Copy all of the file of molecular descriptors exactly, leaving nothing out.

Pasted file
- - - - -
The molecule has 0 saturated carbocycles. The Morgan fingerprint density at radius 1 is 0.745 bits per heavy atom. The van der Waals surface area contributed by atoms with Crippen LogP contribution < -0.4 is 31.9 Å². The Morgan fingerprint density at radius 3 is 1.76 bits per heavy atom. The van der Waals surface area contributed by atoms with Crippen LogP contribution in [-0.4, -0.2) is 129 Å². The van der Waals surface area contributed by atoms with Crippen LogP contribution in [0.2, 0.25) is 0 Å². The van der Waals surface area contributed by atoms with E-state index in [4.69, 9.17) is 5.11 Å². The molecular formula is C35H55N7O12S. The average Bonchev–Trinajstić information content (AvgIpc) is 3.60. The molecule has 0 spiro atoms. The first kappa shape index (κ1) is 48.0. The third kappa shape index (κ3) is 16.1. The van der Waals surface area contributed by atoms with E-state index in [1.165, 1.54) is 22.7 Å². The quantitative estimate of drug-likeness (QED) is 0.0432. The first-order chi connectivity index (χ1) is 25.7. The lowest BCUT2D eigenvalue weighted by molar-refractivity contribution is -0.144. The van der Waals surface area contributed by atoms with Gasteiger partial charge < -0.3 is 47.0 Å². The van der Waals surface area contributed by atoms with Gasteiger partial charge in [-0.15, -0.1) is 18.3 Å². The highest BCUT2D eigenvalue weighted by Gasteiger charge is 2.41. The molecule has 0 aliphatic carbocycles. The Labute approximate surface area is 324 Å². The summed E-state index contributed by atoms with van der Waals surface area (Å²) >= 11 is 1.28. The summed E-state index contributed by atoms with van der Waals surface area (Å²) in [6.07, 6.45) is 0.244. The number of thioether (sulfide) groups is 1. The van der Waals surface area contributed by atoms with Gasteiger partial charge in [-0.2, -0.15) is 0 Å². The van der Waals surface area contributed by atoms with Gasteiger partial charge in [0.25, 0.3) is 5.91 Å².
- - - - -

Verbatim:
The molecule has 0 saturated carbocycles. The Morgan fingerprint density at radius 1 is 0.745 bits per heavy atom. The van der Waals surface area contributed by atoms with Crippen LogP contribution < -0.4 is 31.9 Å². The Morgan fingerprint density at radius 3 is 1.76 bits per heavy atom. The van der Waals surface area contributed by atoms with Crippen LogP contribution in [-0.4, -0.2) is 129 Å². The van der Waals surface area contributed by atoms with Crippen LogP contribution in [0.2, 0.25) is 0 Å². The van der Waals surface area contributed by atoms with E-state index in [4.69, 9.17) is 5.11 Å². The molecular formula is C35H55N7O12S. The average Bonchev–Trinajstić information content (AvgIpc) is 3.60. The molecule has 0 spiro atoms. The first kappa shape index (κ1) is 48.0. The third kappa shape index (κ3) is 16.1. The van der Waals surface area contributed by atoms with E-state index in [1.165, 1.54) is 22.7 Å². The quantitative estimate of drug-likeness (QED) is 0.0432. The first-order chi connectivity index (χ1) is 25.7. The lowest BCUT2D eigenvalue weighted by molar-refractivity contribution is -0.144. The van der Waals surface area contributed by atoms with Gasteiger partial charge < -0.3 is 47.0 Å². The van der Waals surface area contributed by atoms with Gasteiger partial charge in [-0.15, -0.1) is 18.3 Å². The highest BCUT2D eigenvalue weighted by Gasteiger charge is 2.41. The molecule has 0 aliphatic carbocycles. The Labute approximate surface area is 324 Å². The summed E-state index contributed by atoms with van der Waals surface area (Å²) >= 11 is 1.28. The summed E-state index contributed by atoms with van der Waals surface area (Å²) in [6.07, 6.45) is 0.244. The number of thioether (sulfide) groups is 1. The van der Waals surface area contributed by atoms with Gasteiger partial charge in [-0.2, -0.15) is 0 Å². The van der Waals surface area contributed by atoms with Gasteiger partial charge in [0.25, 0.3) is 5.91 Å².